Wales

Respect Online

A post from our CEO Tony Neate for Get Safe Online Week 2021

Respect is a word we see a lot, but do we see much of it in everyday life? The Football Association has a respect programme. Women’s Aid has an expect respect programme. Respect International is fighting, amongst other things, international people trafficking.

Get Safe Online applauds all of these and numerous others, of which there are far too many to mention here. In fact, online respect crosses all these areas. From racism to terrorism, homophobia to misogyny, bullying to harassment … all are hugely negative behaviours which can cause untold damage.

This year’s Get Safe Online Week focuses on respect. If we all had more respect when online, then these problems that we see on a daily basis would be minimised. My personal feelings – not just as a CEO of Get Safe Online but as a husband, parent and grandparent – is that if we thought about our words before we said them, we would be in a far better place. Think, would you say it to your mother, a police officer or a bus stop full of people what you post or comment about, online? If you wouldn’t say something to somebody face-to-face, don’t say it on the internet. Not because you think they will retaliate in some way, or think of you as a coward or ‘keyboard warrior’, but simply because it’s the wrong thing to do.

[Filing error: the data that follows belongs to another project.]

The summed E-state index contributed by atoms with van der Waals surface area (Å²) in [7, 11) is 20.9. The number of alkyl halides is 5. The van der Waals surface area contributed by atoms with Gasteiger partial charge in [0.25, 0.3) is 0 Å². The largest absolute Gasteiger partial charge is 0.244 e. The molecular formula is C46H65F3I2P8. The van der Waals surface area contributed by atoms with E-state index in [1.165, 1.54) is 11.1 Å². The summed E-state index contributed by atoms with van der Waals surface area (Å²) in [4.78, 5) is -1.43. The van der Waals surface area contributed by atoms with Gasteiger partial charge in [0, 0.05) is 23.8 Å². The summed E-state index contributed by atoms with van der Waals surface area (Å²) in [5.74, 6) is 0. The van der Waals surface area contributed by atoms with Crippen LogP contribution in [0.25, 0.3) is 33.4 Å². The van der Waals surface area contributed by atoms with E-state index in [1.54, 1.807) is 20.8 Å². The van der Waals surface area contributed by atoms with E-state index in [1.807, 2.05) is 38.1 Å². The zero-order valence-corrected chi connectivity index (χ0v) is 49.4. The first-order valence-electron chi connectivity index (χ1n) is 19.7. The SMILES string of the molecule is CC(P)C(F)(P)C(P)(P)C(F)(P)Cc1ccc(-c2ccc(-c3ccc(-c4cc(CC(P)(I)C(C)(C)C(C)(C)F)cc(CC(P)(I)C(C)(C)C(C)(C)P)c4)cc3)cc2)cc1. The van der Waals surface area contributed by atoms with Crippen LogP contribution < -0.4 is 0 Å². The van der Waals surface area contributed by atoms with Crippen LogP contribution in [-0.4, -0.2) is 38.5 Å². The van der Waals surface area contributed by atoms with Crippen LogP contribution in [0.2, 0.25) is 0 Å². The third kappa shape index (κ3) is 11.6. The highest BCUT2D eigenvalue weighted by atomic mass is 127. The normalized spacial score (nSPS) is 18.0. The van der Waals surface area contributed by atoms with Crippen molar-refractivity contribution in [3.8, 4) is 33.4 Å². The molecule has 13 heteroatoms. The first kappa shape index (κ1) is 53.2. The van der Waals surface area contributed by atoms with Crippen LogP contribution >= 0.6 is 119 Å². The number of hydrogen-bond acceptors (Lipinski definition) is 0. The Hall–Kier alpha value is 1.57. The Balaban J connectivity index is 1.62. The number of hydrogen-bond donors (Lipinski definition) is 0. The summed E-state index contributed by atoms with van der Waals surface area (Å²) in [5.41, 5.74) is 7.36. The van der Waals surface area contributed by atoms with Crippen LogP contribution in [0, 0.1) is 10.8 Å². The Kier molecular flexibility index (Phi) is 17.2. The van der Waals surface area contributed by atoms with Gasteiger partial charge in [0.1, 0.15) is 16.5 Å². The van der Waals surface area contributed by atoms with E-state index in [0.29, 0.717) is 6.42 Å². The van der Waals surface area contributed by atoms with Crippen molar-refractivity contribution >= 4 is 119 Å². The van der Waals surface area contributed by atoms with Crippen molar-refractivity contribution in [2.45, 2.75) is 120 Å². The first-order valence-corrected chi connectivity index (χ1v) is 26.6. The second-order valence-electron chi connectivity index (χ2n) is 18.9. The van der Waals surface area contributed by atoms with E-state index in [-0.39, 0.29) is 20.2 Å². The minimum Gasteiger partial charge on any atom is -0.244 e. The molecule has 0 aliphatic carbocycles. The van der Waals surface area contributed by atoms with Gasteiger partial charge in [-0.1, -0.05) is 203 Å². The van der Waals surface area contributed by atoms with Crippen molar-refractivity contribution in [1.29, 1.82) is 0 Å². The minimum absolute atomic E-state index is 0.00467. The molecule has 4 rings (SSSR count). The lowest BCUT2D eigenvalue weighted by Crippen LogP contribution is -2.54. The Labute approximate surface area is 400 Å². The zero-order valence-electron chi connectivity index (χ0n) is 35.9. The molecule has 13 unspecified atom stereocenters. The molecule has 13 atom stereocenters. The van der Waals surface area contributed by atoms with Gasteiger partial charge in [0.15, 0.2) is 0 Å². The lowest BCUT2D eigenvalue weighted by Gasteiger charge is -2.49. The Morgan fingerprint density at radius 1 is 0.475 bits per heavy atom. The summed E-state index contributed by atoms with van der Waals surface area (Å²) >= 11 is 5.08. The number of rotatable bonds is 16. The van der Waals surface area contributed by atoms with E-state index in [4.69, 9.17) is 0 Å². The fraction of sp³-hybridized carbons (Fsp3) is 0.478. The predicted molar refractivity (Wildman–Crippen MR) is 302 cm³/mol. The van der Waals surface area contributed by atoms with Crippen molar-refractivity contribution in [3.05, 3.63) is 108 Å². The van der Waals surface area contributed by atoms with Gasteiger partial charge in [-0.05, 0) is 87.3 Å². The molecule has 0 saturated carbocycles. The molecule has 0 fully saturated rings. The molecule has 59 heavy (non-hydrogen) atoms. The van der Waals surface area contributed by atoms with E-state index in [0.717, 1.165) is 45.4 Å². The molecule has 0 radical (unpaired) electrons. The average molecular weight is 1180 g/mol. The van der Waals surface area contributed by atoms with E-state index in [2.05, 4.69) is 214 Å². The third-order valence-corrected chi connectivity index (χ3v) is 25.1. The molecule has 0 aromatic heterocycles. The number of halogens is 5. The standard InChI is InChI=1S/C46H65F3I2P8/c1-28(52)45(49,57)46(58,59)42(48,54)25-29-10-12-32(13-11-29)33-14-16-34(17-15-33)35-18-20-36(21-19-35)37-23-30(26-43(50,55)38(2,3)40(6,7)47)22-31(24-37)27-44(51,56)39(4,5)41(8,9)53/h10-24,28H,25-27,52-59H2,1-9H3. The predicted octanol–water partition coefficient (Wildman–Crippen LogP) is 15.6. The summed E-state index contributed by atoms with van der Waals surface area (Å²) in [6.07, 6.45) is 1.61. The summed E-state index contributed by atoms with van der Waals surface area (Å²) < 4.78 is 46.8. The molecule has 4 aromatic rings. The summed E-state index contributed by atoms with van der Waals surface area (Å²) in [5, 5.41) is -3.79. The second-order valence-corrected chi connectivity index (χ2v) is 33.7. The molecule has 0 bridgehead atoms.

There’s an old saying: “sticks and stones will break my bones, but names will never hurt me,” which I have never really thought was true. The decline in mental health – which every healthcare professional will agree has increased due to issues that we see and read online – has had a dramatic effect on all of us, from adults who have severe mental illness and are on permanent medication, to children who frequently need to undergo counselling or at worst, tragically resort to taking their own lives.

But lack of respect isn’t just about deliberate behaviours, but thoughtlessness. Like not thinking about the effects of your actions or words on other people. Not considering their privacy before sharing personal information about them. Even not thinking before posting photos of your children on social media. They’ll soon have a big enough digital footprint without your help.

We cannot force people to show respect online any more than we can prevent insults, shocking behaviour and thoughtlessness taking place in society generally. However, Get Safe Online is determined to make a difference, to highlight the attributes and benefits of respect both online and off.

We can’t do it on our own, but together we can make a difference.

Let’s respect everyone online, and spread the good word.

In partnership with